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13 common mistakes in research questionnaires by students/interns/ DIY researchers

With all kinds of tools like typeform, surveymonkey, google forms at the tip of our hands, it seems that everyone can do market research. But I often see mistakes being made in “home-made” questionnaires, that will lead to the wrong outcomes, and consequently to the wrong business strategy.

  1. No clear research objectives: if you don’t know exactly what you want to do with the outcomes of your research, the questions will be all over the place. This is not only bad for the company you’re working for, but also for the respondent. Why do you ask me which brands I don’t use, but not which brand I do use?
  2. Incorrect research method: If you want to know someones shoe size, it’s easy to ask. It already gets more difficult with their weight. A common question is which version of three packaging designs will perform best (in unit sales). You don’t get the answer by showing your respondents the three different versions and ask which one they prefer. In the store environment, they will only see one. So, you need to test the purchase intention for each version within a comparable group of respondents (this is called monadic design)
  3. The questionnaire is too long/complex: Read why that’s a problem for many reasons in this blog.
  4. Asking sensitive questions too early in the questionnaire: The worst example is asking for the email address of the respondent in the first question after stating in the introduction that the questionnaire is anonymous.
  5. Not including demographic questions: Knowing the respondents’ age, gender, region, education, income etc helps to make sure your response is representative and it also helps you when segmenting the data. In the responses of questionnaires made by students, you often see an over representation of people in their twenties (their peers) and people in their fifties (their parents, who are very helpful in posting the survey on LinkedIn)
  6. Failing to ease the respondents into the questionnaire: A questionnaire that begins with very detailed questions without any introduction will make respondents feel disconnected from the survey. So first ask how often someone drinks tea, before asking very detailed questions about why they drink a specific kind of tea.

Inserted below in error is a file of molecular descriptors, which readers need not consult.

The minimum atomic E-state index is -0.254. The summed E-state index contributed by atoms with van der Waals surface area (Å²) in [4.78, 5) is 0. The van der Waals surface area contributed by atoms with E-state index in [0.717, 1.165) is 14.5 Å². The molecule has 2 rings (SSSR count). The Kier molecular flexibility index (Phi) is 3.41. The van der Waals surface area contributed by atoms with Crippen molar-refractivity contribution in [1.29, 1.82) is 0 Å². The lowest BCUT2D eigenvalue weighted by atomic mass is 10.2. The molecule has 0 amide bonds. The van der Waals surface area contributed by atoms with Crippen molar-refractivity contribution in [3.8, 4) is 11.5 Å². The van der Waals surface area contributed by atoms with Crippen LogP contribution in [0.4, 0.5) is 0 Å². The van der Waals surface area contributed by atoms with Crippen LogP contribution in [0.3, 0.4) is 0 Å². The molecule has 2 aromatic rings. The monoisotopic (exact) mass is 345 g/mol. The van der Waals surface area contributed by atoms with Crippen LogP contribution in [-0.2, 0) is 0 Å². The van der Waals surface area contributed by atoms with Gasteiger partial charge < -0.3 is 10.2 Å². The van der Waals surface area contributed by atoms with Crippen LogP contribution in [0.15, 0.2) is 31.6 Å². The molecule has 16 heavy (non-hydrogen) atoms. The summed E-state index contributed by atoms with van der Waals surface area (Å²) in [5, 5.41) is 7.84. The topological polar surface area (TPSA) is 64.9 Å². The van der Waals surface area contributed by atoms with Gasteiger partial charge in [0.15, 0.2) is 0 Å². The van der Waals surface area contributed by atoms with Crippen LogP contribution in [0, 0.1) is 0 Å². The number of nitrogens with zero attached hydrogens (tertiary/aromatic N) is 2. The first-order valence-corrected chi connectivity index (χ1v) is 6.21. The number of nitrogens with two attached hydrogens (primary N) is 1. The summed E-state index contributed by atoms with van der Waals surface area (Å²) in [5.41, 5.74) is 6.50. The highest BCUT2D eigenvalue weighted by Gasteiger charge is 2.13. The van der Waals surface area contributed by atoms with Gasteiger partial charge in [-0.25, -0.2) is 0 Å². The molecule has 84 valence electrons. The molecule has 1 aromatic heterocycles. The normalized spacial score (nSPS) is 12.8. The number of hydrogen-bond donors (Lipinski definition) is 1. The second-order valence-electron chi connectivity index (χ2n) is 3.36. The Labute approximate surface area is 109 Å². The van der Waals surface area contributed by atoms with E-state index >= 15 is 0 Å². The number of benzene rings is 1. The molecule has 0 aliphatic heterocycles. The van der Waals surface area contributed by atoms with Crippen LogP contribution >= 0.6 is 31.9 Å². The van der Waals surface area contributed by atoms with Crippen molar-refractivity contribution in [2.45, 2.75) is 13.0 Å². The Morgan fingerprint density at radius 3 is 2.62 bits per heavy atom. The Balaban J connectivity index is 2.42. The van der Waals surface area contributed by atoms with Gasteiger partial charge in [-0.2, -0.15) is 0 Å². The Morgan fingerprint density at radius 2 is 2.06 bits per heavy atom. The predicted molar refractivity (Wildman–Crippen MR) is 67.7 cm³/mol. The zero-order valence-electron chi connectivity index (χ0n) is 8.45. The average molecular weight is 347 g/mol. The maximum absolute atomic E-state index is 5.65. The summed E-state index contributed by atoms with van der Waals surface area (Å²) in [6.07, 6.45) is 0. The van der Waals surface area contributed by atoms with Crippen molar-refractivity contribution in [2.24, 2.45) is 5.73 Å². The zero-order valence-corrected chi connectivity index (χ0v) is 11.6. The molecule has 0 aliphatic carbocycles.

7. Asking leading questions: “Don’t you agree that this brand X is superior in its use?” is an example of a leading question that assumes the respondent agrees with the statement. And it’s also confusing, because it has a negative aspect (don’t) in there, which can make it confusing for the respondent to answer. (“I agree that the product is the best, but do I answer with yes, or no then???”)
  8. Biased language in the questions or responses: “Why do you think our product is better than our competitors?” is an example of a question that assumes the product is superior to competitors and may bias the response.
  9. Using jargon instead of consumer language: “How often do you eat dry sauces?” is something a random respondent will not completely understand. You have to rephrase the question or explain that dry sauces are sauces made from a dry substance (e.g. a powder mix).
  10. An incomplete list for a single- or multiple choice question: Some time ago, I encountered a question on the restaurants I frequent. A fast food chain clearly had issued this questionnaire, as the answer list only contained fast food chain. The answers: “an independent restaurant”, and “other, …” clearly lacked in the list.
  11. Using (too many or difficult to answer) open-ended questions: Respondents don’t like to answer open-ended questions, so keep them to a minimum. Secondly, be very clear on what kind of answer you want. Just asking: “what do you think about brand X?” will give you responses like: “nice”, “expensive”. Thirdly, in students’ questionnaires I sometimes see only open-ended questions, and then I feel a pity for the students who have to analyse and read all of the responses.
  12. Wrong or no routing: Some questionnaire makers think everyone is as involved with their brand as they are. So they forget to ask about brand knowledge, or forget to let respondents skip questions that are not relevant to them (e.g. when they are a non-buyer).
  13. Failing to test the questionnaire: If you pretest the questionnaire before launching it (ideally with 1-2 people on the spot to hear their comments and e.g. online with 50 pre-respondents), you will be able to sharpen up some questions, answer lists and routing issues.

As easy as it may seem, making the perfect questionnaire is not a walk in the park. Spinos | Research & Analytics can help you with many market research questions for a limited budget. Please send an email with your research question, and I will get in touch asap.